Meghan’s not the first American to fall foul of snobs
OF COURSE, having had such a wonderful debut in the Royal Family with a sun-drenched wedding and a triumphant royal tour to Australia, there was bound to be a backlash. But what is behind the drip-drip gossip against Meghan being “difficult”? Is it because there has always been a deep-set anti-Americanism in British high society, an aversion to a perceived brashness that doesn’t quite sit well with British reserve?
“What Meghan wants, Meghan gets,” is how Prince Harry allegedly summed it up. Her high energy might not be to everyone’s taste and ruffles a few feathers of those who expect a British royal consort to be more languid. As a Hollywood actress, is she hogging too much of the limelight?
American academic Dr Ted Malloch, now based in Britain and a specialist in leadership, is not surprised at a possible antipathy towards her among some Britons. “America is meritocratic,” says Malloch. “In Britain you find a class society ranked according to birth and education. As soon as you open your mouth you are pegged. It matters not what she does.” Plus, American directness can be misinterpreted, agrees Malloch, as being “forward, rude and aggressive”.
It is not the first time an American woman has caused a stir by marrying into the upper echelons of British aristocracy.
When Lord Randolph Churchill married Jennie Jerome, his parents, the Duke and Duchess of Marlborough, did not turn up at the wedding because they considered her New York financier father a “vulgar kind of man” from the “class of speculators”. She nevertheless made waves by being a bold and adventurous woman, keen to push the political careers of her husband and then her son, Winston.
It was even rumoured that this thoroughly modern woman got a tattoo of a serpent on her arm after visiting India.
But Andrew Roberts, author of the new biography Churchill: Walking With Destiny, denies any overt prejudice against her among the British upper classes. “Interestingly, Jennie Churchill suffered very little anti-Americanism,” he says, “whereas being half-American was constantly used against Winston Churchill by his political foes.”
The 27th Earl of Crawford and 10th Earl of Balcarres snobbishly put Churchill’s supposed lack of political judgment down to “the Indo-Mexican strains in Churchill’s blood which explains the unaccountable fits of madness”. “The Jeromes were reputed to have had Native American blood,” says historian Roberts. “Where the Mexican blood was supposed to have come from is anyone’s guess.”
If it’s Meghan’s feisty behaviour that is an issue then she is in good company as another American woman made a splash among the British upper classes only to end up as an MP in our parliament.
Nancy Astor was 26 when she came to England with her second husband, Waldorf Astor. He was American-born but his father had moved to England and his wedding gift to them was the palatial estate of Cliveden in Buckinghamshire. That, plus a grand house in St James’s Square in London (now home to my club, the Naval & Military), put them at the centre of high society, meeting the most influential people of their day.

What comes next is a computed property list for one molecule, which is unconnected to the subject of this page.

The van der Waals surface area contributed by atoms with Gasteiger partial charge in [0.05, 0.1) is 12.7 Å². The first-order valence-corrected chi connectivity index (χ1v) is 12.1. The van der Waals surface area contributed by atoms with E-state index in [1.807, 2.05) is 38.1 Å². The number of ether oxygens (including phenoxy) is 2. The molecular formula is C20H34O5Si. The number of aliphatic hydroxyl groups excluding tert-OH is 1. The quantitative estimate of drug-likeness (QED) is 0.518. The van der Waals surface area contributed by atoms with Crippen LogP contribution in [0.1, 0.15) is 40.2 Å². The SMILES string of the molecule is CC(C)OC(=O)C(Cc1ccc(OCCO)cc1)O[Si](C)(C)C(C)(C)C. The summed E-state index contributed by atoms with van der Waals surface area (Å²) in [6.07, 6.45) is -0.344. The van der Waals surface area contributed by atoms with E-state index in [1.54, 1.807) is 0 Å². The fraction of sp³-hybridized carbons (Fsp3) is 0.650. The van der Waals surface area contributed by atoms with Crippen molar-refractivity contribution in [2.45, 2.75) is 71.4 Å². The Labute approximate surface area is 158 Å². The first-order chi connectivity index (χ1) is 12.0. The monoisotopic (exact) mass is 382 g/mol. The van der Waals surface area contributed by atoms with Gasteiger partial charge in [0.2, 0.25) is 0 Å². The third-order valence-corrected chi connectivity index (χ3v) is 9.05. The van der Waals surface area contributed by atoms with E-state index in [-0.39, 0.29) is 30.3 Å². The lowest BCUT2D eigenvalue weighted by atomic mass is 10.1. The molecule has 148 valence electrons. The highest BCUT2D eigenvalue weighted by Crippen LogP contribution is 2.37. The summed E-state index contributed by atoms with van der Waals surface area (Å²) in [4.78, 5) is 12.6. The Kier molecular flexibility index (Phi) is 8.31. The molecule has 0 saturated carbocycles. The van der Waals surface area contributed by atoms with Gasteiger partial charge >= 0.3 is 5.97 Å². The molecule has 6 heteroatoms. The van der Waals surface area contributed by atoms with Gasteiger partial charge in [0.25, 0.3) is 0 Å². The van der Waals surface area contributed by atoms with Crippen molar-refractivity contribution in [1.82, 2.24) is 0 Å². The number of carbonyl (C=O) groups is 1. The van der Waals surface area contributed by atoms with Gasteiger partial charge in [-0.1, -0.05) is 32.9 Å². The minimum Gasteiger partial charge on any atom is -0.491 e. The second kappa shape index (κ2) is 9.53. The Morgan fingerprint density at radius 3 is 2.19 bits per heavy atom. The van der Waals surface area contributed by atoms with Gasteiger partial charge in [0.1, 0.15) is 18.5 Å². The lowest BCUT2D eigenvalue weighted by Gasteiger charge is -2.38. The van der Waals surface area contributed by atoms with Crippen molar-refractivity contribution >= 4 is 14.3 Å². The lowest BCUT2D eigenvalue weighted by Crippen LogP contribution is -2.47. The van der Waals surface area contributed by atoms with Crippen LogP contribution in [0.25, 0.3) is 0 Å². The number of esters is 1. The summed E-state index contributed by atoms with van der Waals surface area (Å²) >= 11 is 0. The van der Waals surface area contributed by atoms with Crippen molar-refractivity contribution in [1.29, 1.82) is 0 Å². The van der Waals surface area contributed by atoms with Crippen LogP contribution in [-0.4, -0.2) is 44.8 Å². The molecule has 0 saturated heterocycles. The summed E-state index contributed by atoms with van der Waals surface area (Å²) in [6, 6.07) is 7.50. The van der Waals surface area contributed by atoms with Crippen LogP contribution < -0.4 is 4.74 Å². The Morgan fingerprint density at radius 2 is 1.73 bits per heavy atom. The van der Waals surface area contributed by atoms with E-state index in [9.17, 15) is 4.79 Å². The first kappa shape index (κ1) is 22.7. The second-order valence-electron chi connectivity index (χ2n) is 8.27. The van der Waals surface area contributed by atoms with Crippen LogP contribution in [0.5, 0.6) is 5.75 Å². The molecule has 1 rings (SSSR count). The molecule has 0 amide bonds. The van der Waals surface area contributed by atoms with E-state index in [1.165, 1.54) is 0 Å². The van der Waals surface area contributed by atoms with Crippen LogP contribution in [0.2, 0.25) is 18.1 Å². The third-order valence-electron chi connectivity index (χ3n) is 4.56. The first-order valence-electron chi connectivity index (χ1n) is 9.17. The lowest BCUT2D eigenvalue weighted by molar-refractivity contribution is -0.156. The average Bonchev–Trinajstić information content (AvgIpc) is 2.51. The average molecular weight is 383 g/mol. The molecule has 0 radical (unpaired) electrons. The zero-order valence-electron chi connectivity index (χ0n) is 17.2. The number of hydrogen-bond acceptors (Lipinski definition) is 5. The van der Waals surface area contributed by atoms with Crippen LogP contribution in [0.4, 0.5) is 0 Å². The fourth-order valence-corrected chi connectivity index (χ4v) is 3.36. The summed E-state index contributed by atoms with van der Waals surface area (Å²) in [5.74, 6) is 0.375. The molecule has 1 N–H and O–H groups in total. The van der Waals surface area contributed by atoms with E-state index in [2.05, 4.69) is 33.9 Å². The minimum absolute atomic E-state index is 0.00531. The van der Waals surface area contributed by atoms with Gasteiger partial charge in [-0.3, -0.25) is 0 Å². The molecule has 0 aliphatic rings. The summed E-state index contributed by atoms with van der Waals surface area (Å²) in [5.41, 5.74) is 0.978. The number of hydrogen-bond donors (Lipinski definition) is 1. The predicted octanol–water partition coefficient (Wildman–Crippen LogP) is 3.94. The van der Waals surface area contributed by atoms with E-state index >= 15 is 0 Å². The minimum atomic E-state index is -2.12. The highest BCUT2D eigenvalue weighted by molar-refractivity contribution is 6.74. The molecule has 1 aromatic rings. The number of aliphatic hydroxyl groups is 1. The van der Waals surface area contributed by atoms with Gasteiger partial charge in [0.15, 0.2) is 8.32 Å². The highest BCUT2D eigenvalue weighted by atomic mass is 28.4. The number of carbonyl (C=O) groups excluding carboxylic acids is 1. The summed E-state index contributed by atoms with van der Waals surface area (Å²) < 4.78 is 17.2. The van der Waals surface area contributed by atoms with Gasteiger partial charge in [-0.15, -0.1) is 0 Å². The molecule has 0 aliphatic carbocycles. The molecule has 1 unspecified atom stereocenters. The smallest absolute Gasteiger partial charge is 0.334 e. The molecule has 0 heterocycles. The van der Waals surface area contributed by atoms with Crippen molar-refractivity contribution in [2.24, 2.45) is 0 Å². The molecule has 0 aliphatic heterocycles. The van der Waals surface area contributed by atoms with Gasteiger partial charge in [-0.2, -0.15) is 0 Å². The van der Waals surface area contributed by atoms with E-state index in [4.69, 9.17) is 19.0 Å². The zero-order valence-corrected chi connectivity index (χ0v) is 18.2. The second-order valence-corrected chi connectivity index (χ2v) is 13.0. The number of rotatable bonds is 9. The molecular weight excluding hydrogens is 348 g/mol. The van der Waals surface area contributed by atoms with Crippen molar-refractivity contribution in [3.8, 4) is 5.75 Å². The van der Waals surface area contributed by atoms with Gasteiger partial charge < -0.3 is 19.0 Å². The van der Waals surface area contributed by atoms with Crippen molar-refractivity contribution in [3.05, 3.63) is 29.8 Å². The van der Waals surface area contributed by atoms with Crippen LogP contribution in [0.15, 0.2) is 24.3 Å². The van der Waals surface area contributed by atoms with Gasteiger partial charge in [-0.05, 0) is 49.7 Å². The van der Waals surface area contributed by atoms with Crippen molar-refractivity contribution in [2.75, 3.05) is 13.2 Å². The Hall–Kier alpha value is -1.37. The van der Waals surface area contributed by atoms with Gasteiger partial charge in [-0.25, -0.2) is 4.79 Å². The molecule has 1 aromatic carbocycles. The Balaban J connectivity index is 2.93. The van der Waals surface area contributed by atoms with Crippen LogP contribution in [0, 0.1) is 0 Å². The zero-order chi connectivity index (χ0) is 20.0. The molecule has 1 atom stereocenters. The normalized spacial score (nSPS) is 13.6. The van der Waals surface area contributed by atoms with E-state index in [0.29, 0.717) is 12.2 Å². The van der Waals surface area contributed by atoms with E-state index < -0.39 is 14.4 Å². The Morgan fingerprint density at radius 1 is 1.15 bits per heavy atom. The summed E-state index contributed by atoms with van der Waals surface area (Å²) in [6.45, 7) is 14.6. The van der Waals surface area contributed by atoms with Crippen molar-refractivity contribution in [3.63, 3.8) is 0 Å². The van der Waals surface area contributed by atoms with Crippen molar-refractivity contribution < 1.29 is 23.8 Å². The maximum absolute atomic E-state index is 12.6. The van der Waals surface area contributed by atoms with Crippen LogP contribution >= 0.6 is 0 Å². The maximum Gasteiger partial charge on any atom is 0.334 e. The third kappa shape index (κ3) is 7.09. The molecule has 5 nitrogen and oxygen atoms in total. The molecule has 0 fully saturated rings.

The beautiful Nancy caused a stir by being witty and racy in her conversation with men, although she always knew where to draw the line. When her husband took up his peerage in the House of Lords, she entered politics and won a constituency in Plymouth, becoming the first woman MP to take a seat in the House of Commons. There’s no reason why the confident and intelligent Meghan shouldn’t also seek a prominent platform in public life.
The election of President Donald Trump has undoubtedly polarised even further views of America in Britain. Interestingly, Meghan’s father raged against him but Prince Harry was reported to have said “give Trump a chance” to meet the demands of his voters. A wise comment.
American art historian Dr Richard Wendorf has become a naturalised British citizen and sees no reason why his compatriots can’t fit in. “I think that if we’re reasonably civilised, Americans are given a ‘pass’ in this country,” he says. “When I do hear an insensitive or rude remark about something or someone American, I blame the person rather than the British generally. This is a much more cosmopolitan society than when I was a student at Oxford several decades ago.”
His latest book Growing Up Bookish is subtitled An Anglo-American Memoir, revealing his deep affection for his new home.
THE MONEY brought by “dollar princesses” who married impecunious British aristocrats a century ago might well have provoked jealousy but it was the fun-loving, twice-divorced American socialite Wallis Simpson who caused most consternation when Edward, Duke of Windsor, fell in love with her. The fallout from this affair provoked a constitutional crisis. Edward insisted on marrying her and gave up his throne to do so.
Churchill was very sympathetic towards the lovestruck couple, only to be rebuked by a colleague saying “I have sometimes wondered whether it was his half-American background that made him so insensitive to what the British really felt in their bones about such matters.”
It didn’t stop Sir Winston later being lauded as our greatest Briton.
Still, if Edward hadn’t abdicated to marry an American then his brother wouldn’t have become King George VI and his eldest daughter wouldn’t be our present Queen, meaning Meghan’s Harry wouldn’t be a prince at all.
‘It was fun-loving socialite Wallis Simpson who caused most consternation’